Christina Scott spent 20 years teaching writing and research at the undergraduate level before deciding she wasn’t done with her own education. Law school was always something that interested her, and she set aside the time once her kids were grown.
The opportunity to do clinical work played a big factor in her decision to attend Georgia State Law. At the time, she never imagined practicing law. Instead, she saw herself as a researcher.
After two semesters in the Health Law Partnership (HeLP) Legal Services Clinic, her desired career path had changed.
“I joked from the beginning that I was never going away, they were going to have to hire me, and it turns out there was a position,” said Scott.
In October 2018, she received an offer as part of a grant to become a staff attorney with HeLP at the Center for Advanced Pediatrics, the partnership’s first outpatient-only branch. The center helps children when they’re not in the hospital or an emergent situation.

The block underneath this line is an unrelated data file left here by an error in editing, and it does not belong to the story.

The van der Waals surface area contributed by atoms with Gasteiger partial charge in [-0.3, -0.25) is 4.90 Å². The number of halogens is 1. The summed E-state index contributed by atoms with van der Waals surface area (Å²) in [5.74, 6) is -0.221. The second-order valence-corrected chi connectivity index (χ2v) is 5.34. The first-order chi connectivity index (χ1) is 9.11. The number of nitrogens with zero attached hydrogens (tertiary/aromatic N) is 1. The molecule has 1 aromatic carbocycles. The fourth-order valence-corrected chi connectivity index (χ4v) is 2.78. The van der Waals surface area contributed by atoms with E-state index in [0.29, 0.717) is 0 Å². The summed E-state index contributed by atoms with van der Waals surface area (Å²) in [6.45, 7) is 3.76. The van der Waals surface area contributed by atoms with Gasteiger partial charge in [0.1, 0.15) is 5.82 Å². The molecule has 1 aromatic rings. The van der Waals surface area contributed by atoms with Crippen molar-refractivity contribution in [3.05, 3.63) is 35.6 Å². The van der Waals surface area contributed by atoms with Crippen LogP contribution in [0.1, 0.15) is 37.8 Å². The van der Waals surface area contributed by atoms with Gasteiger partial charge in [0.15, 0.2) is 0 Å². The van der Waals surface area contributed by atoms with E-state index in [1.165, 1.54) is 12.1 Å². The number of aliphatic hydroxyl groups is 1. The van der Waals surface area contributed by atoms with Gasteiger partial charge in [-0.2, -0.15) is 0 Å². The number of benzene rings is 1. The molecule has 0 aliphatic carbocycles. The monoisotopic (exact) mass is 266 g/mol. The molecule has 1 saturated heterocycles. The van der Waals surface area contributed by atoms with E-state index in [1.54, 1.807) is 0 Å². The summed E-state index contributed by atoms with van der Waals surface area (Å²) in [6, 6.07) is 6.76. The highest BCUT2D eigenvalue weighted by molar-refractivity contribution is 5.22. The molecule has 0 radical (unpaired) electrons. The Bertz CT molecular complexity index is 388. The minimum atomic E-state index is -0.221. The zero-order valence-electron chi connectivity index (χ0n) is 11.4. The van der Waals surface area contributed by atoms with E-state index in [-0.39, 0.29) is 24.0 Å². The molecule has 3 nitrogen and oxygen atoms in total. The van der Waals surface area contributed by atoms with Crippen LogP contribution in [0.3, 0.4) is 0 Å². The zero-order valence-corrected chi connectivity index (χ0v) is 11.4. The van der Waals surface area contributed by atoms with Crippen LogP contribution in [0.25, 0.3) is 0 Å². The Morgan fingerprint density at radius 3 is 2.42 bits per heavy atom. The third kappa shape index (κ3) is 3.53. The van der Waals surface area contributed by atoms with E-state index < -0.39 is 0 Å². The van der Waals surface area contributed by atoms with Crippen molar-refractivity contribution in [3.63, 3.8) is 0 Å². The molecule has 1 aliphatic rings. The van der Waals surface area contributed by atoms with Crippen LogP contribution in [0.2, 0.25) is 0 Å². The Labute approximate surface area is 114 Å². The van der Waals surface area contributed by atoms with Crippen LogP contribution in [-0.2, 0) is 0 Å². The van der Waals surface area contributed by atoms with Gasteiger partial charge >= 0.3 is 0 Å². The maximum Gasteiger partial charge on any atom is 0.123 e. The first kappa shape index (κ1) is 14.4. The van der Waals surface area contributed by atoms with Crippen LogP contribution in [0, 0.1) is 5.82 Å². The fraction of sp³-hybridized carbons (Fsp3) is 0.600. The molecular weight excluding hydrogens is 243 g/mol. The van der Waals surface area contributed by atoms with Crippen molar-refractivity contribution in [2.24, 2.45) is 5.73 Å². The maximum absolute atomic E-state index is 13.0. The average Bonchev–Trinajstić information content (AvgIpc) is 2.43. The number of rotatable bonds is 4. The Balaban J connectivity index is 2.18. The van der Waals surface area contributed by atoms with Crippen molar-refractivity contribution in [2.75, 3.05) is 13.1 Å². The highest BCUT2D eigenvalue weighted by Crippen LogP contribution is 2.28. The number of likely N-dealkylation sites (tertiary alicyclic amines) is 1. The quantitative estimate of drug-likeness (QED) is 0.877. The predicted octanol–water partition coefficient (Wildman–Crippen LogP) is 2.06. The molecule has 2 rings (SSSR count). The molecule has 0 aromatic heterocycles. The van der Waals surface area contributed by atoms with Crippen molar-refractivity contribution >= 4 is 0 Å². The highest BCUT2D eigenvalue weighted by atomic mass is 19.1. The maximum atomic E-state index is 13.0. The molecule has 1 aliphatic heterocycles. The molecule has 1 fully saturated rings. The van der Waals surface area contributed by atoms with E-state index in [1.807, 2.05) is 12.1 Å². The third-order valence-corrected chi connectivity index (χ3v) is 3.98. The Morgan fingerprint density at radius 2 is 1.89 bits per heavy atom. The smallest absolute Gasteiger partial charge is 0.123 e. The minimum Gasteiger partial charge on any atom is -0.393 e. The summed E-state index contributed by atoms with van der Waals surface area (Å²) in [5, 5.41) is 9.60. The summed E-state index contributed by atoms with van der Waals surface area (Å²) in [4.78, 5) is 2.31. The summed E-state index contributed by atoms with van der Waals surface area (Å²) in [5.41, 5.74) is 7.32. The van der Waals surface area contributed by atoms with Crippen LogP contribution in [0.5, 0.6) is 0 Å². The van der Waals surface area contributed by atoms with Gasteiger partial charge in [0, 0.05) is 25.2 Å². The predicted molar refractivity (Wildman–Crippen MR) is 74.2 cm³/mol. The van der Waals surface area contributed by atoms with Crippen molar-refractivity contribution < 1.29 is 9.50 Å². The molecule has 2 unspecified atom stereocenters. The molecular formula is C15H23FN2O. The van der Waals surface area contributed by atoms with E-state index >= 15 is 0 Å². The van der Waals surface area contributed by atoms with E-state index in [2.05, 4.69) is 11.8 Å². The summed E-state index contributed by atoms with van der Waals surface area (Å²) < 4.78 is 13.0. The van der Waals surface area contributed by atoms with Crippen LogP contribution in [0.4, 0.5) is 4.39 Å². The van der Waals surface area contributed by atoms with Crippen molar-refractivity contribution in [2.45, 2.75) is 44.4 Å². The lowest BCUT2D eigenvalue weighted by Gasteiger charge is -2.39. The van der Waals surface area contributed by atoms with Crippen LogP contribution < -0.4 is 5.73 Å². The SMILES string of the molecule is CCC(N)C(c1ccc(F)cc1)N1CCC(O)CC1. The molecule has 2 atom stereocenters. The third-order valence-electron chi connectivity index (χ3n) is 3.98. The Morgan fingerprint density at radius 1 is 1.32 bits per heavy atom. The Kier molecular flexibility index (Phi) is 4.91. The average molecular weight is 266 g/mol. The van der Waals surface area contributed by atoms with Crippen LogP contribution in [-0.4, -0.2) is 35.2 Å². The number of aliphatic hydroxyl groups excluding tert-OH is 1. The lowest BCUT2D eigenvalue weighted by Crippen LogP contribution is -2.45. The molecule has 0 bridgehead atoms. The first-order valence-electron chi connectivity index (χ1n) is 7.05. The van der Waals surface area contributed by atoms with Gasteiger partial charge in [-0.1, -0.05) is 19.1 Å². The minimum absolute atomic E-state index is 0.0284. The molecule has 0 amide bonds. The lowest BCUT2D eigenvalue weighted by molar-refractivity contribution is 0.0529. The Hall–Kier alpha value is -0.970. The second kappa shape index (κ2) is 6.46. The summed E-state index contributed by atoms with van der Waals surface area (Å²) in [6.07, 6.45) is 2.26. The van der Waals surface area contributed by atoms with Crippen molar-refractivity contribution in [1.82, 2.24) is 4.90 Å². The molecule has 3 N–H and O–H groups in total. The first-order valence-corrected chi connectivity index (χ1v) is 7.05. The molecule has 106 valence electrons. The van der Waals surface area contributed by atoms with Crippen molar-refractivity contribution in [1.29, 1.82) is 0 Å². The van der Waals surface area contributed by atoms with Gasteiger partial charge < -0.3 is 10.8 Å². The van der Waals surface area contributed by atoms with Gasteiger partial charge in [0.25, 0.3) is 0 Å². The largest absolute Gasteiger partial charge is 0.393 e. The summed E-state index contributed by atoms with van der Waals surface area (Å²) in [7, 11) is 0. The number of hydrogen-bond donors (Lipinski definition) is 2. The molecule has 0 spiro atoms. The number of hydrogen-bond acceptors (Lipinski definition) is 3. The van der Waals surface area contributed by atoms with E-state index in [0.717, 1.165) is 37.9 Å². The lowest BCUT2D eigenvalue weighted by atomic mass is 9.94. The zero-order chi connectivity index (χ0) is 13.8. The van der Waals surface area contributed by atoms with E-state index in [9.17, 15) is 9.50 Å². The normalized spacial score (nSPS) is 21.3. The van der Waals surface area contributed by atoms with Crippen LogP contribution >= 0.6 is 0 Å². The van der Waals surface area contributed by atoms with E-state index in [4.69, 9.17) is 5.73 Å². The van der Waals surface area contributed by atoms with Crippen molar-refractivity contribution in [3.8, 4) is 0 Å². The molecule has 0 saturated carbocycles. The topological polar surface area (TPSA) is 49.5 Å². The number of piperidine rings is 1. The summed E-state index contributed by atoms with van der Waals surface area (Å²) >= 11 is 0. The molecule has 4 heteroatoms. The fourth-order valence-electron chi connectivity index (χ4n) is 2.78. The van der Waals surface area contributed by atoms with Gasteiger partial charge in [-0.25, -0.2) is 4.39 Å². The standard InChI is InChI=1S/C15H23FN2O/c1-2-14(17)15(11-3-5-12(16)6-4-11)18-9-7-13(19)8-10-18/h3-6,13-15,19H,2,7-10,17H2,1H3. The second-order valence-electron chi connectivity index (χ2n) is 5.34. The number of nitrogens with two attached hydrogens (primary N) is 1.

“I am not going to capitol hill to change policy, but I am going to sit down with one person and say, ‘what can I do for you today?’” said Scott. “I am able to make those connections and if I was stuck in the bottom of a library somewhere I don’t think I’d feel complete in my new career.”
The non-hospital model has so far been a success, as Scott’s role has changed from being funded by a grant to a full-time legal aid position faster than expected. While HeLP works with clients on a variety of legal issues, as a former educator, Scott enjoys one type of case particularly.
“Working to keep kids in school is my favorite thing,” she said. “We work to make sure that these kids are getting educated and we work to help them secure their benefits so their parents can stay home and take care of them. It’s just amazing.”
Written by Mara Thompson